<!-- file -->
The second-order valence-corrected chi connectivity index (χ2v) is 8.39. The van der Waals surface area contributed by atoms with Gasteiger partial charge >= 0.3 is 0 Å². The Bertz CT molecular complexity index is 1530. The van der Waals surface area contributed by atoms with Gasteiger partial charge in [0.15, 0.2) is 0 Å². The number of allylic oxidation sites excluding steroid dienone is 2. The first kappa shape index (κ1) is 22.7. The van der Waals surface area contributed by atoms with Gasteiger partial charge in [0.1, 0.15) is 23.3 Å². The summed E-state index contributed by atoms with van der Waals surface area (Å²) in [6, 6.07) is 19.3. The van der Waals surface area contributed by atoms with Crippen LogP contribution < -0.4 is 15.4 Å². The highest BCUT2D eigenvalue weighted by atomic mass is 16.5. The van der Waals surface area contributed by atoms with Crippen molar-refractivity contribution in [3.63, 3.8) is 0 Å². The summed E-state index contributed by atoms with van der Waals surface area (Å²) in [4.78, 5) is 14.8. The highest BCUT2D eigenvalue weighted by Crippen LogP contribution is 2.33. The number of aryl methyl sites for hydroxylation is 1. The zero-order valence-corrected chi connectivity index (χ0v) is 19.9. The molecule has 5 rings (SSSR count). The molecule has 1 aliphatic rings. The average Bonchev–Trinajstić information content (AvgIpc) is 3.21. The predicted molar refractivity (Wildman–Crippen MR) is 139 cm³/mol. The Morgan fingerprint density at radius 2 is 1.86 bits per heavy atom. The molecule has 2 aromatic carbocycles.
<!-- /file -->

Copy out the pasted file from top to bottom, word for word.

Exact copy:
The second-order valence-corrected chi connectivity index (χ2v) is 8.39. The van der Waals surface area contributed by atoms with Gasteiger partial charge >= 0.3 is 0 Å². The Bertz CT molecular complexity index is 1530. The van der Waals surface area contributed by atoms with Gasteiger partial charge in [0.15, 0.2) is 0 Å². The number of allylic oxidation sites excluding steroid dienone is 2. The first kappa shape index (κ1) is 22.7. The van der Waals surface area contributed by atoms with Gasteiger partial charge in [0.1, 0.15) is 23.3 Å². The summed E-state index contributed by atoms with van der Waals surface area (Å²) in [6, 6.07) is 19.3. The van der Waals surface area contributed by atoms with Crippen LogP contribution < -0.4 is 15.4 Å². The highest BCUT2D eigenvalue weighted by atomic mass is 16.5. The van der Waals surface area contributed by atoms with Crippen molar-refractivity contribution in [3.63, 3.8) is 0 Å². The summed E-state index contributed by atoms with van der Waals surface area (Å²) in [4.78, 5) is 14.8. The highest BCUT2D eigenvalue weighted by Crippen LogP contribution is 2.33. The number of aryl methyl sites for hydroxylation is 1. The zero-order valence-corrected chi connectivity index (χ0v) is 19.9. The molecule has 5 rings (SSSR count). The molecule has 1 aliphatic rings. The average Bonchev–Trinajstić information content (AvgIpc) is 3.21. The predicted molar refractivity (Wildman–Crippen MR) is 139 cm³/mol. The Morgan fingerprint density at radius 2 is 1.86 bits per heavy atom. The molecule has 2 aromatic carbocycles.